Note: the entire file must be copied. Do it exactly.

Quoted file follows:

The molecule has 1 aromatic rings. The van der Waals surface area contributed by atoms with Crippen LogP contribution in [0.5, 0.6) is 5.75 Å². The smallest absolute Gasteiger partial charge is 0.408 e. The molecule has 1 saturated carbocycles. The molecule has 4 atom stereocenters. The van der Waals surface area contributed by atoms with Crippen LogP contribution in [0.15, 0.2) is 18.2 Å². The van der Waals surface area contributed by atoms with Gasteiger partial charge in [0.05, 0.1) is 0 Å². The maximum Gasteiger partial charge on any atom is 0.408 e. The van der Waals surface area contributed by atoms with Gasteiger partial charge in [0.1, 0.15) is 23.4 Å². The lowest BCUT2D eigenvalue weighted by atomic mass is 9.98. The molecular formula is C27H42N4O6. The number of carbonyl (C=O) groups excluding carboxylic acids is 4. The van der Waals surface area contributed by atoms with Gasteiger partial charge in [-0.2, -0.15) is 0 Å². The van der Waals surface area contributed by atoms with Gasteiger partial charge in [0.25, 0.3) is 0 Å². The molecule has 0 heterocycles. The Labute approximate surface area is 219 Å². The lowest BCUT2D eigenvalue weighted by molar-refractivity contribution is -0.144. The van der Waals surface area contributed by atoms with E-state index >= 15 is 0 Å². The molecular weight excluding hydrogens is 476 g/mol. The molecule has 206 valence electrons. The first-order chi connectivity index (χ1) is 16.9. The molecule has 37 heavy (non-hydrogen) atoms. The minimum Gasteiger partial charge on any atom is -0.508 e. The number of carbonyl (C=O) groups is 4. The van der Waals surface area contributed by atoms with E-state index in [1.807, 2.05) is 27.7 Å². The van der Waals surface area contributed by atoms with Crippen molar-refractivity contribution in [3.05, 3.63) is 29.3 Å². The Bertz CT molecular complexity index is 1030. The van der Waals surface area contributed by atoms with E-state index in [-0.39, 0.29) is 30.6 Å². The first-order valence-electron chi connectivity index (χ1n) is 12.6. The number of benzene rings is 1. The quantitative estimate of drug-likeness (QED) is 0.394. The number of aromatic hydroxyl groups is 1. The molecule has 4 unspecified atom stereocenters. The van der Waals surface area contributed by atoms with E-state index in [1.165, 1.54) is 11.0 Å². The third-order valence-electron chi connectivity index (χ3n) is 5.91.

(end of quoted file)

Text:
The molecule has 1 aromatic rings. The van der Waals surface area contributed by atoms with Crippen LogP contribution in [0.5, 0.6) is 5.75 Å². The smallest absolute Gasteiger partial charge is 0.408 e. The molecule has 1 saturated carbocycles. The molecule has 4 atom stereocenters. The van der Waals surface area contributed by atoms with Crippen LogP contribution in [0.15, 0.2) is 18.2 Å². The van der Waals surface area contributed by atoms with Gasteiger partial charge in [0.05, 0.1) is 0 Å². The maximum Gasteiger partial charge on any atom is 0.408 e. The van der Waals surface area contributed by atoms with Gasteiger partial charge in [0.1, 0.15) is 23.4 Å². The lowest BCUT2D eigenvalue weighted by atomic mass is 9.98. The molecular formula is C27H42N4O6. The number of carbonyl (C=O) groups excluding carboxylic acids is 4. The van der Waals surface area contributed by atoms with Gasteiger partial charge in [-0.2, -0.15) is 0 Å². The van der Waals surface area contributed by atoms with Gasteiger partial charge in [0.25, 0.3) is 0 Å². The molecule has 0 heterocycles. The Labute approximate surface area is 219 Å². The lowest BCUT2D eigenvalue weighted by molar-refractivity contribution is -0.144. The van der Waals surface area contributed by atoms with E-state index >= 15 is 0 Å². The molecular weight excluding hydrogens is 476 g/mol. The molecule has 206 valence electrons. The first-order chi connectivity index (χ1) is 16.9. The molecule has 37 heavy (non-hydrogen) atoms. The minimum Gasteiger partial charge on any atom is -0.508 e. The number of carbonyl (C=O) groups is 4. The van der Waals surface area contributed by atoms with E-state index in [1.807, 2.05) is 27.7 Å². The van der Waals surface area contributed by atoms with Crippen molar-refractivity contribution in [3.05, 3.63) is 29.3 Å². The Bertz CT molecular complexity index is 1030. The van der Waals surface area contributed by atoms with E-state index in [-0.39, 0.29) is 30.6 Å². The first-order valence-electron chi connectivity index (χ1n) is 12.6. The number of benzene rings is 1. The quantitative estimate of drug-likeness (QED) is 0.394. The number of aromatic hydroxyl groups is 1. The molecule has 4 unspecified atom stereocenters. The van der Waals surface area contributed by atoms with E-state index in [1.165, 1.54) is 11.0 Å². The third-order valence-electron chi connectivity index (χ3n) is 5.91.